Over the last year or so of using Noteworthy, one niggling problem that I've struggled with is the various ways Evernote stores their note information. It's always in a slightly modified form of HTML, but its structure is inconsistent depending on what version a note was written in, what platform, and what sorts of data are stored within. As one can imagine, this creates some problems for tools that try to read this information and present it in a consistent fashion for the world to see. With more people using Noteworthy to share their ideas, though, I'm starting to look at different ways to crack this nut once and for all.
At the moment, Noteworthy will massage a note's content upwards of 15 times to get it into a format that doesn't look ugly as hell once it's in a person's browser. While it is certainly possible to simply show the note content as it comes from Evernote, this makes styling on a website very difficult. Paragraphs are contained in DIV tags, and any styling information is part of the DIV which only adds to the complications. If a person so much as touches the font setting in Evernote, some or all of the data will try to show that font … even if it's not a proper browser font. The problem gets even more complicated if you happen to cut and paste a website into Evernote. How the heck should that information be displayed? Should the ads also be imported and shown with the content? I sure as heck wouldn't want some other site's ads on my site.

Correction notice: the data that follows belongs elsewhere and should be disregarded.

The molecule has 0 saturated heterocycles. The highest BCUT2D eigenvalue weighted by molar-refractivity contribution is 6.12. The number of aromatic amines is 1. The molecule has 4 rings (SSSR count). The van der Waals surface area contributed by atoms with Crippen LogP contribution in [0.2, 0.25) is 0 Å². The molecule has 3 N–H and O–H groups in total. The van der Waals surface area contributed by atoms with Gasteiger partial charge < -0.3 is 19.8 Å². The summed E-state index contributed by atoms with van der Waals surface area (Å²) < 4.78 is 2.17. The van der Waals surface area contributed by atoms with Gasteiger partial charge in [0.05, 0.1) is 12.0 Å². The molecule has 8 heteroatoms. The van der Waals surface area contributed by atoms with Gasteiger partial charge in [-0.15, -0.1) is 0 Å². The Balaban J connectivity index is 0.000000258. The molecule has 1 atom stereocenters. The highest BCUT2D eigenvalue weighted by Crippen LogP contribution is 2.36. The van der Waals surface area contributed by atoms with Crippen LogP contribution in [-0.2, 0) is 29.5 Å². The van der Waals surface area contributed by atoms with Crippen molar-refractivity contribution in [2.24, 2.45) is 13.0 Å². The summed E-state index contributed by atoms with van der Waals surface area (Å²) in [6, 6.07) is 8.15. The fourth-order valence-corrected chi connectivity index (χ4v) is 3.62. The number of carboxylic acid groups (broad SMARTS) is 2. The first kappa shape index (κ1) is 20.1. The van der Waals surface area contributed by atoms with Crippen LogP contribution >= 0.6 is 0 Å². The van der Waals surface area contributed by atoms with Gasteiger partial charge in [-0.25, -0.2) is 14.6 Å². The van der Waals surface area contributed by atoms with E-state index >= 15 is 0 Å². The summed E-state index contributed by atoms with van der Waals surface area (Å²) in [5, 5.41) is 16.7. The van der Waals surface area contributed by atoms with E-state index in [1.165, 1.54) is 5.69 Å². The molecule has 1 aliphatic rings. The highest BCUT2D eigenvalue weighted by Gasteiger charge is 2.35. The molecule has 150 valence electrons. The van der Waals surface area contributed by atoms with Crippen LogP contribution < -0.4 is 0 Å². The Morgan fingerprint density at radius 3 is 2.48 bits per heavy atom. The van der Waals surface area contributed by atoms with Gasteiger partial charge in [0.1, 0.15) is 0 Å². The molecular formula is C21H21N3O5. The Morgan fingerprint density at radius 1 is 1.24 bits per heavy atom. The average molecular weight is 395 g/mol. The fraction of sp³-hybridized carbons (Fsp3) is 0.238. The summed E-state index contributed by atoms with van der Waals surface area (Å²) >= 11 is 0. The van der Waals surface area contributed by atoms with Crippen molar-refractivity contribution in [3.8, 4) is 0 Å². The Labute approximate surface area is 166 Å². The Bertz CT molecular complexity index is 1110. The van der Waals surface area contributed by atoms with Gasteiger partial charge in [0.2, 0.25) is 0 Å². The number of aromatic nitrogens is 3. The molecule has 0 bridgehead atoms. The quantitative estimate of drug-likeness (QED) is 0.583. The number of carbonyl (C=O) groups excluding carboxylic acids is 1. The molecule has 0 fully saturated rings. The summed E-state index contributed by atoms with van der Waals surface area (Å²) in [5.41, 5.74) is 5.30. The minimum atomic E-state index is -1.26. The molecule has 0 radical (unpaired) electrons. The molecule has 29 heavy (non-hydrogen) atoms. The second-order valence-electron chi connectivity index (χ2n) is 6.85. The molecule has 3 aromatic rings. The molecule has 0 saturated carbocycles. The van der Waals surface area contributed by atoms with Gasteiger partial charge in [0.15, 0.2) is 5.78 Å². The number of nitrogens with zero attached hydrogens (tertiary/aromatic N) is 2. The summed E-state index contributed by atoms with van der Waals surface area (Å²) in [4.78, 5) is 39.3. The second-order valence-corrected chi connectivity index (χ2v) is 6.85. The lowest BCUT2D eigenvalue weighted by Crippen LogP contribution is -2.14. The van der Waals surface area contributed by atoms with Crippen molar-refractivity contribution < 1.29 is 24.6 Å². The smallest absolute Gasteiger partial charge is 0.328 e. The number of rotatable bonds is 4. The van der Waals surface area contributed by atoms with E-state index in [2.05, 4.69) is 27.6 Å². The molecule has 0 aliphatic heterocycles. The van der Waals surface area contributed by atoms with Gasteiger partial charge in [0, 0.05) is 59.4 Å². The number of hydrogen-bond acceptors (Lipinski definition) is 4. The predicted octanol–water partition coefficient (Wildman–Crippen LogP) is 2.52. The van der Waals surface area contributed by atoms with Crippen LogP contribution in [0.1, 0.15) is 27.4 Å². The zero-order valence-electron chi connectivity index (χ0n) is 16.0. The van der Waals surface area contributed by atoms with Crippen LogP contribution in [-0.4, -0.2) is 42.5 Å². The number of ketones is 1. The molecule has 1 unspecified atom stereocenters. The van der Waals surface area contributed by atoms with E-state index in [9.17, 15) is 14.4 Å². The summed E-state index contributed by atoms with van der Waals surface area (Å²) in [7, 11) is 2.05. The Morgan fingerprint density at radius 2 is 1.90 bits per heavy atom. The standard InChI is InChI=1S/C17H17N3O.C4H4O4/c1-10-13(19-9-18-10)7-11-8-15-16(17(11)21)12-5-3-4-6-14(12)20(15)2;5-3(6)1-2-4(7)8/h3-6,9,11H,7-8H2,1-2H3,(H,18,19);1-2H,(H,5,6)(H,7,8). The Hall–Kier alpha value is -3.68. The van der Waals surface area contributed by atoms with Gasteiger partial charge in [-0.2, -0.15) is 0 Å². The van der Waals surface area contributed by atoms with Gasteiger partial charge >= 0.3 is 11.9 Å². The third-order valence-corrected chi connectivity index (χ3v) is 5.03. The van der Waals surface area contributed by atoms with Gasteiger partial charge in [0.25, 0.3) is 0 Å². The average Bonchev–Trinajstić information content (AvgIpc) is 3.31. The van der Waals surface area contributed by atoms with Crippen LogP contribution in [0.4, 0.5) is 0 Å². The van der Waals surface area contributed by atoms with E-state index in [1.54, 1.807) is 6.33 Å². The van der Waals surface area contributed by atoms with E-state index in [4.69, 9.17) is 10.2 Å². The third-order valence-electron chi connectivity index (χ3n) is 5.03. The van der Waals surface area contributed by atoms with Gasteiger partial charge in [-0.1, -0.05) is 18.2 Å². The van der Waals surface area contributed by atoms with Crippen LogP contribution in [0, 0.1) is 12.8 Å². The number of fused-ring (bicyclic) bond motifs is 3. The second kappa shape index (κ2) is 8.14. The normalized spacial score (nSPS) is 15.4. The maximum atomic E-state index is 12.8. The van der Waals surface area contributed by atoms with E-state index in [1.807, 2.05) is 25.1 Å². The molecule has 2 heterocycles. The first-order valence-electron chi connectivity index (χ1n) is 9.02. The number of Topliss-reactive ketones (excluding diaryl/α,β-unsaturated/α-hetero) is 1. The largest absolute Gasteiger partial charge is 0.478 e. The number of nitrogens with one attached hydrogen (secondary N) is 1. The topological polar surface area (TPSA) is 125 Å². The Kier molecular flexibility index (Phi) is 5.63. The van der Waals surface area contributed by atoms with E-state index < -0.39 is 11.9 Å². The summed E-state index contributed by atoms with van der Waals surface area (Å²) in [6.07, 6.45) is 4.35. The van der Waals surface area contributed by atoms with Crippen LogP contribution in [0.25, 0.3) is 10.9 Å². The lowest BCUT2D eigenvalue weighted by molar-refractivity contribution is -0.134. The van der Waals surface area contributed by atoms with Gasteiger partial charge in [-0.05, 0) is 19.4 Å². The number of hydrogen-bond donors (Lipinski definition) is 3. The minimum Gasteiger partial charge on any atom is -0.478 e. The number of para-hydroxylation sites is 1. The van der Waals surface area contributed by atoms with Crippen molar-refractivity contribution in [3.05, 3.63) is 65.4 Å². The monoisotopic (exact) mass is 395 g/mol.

But what's the solution?
Noteworthy is a system that will be able to operate with or without a database. As a result, if the site is without a database, the flat files created need to be in a very standard and consistent format. They can't change as Evernote versions are released. They can't be different for people using Android, Windows, OS X, or iOS. Predictable consistency is absolutely key. Is there a simple way to do this? Will Markdown work?
I've used Markdown in various iterations for years but have yet to implement it in any of my projects. This is, essentially, a very simple file format that can quickly be converted from text to HTML and back again. It's used by a number of developers whom I greatly respect, and even a few authors. If Markdown is good enough for them, it should be more than adequate for my needs. The code I write is hardly as complicated or awesome as theirs, after all.
Naturally, people who are using Evernote to create posts (or pages) will not need to write in the Markdown format. They'll be able to use the system just as it is right now, complete with the limited formatting options contained within. The idea is that the data will be stored in the back end in the Markdown format where it's out of sight and out of mind. Regular people shouldn't have to think about what format their data is stored in, after all.
This is something that I'll be investigating over the next few days so, if you happen to see something strange on my site or in the RSS feed, it probably has something to do with some new bug that's popped up as a result of converting my database to Markdown. Hopefully it won't be too much of a hassle, though. I'd love to roll this in to the February Milestone.
Have any experience with Markdown?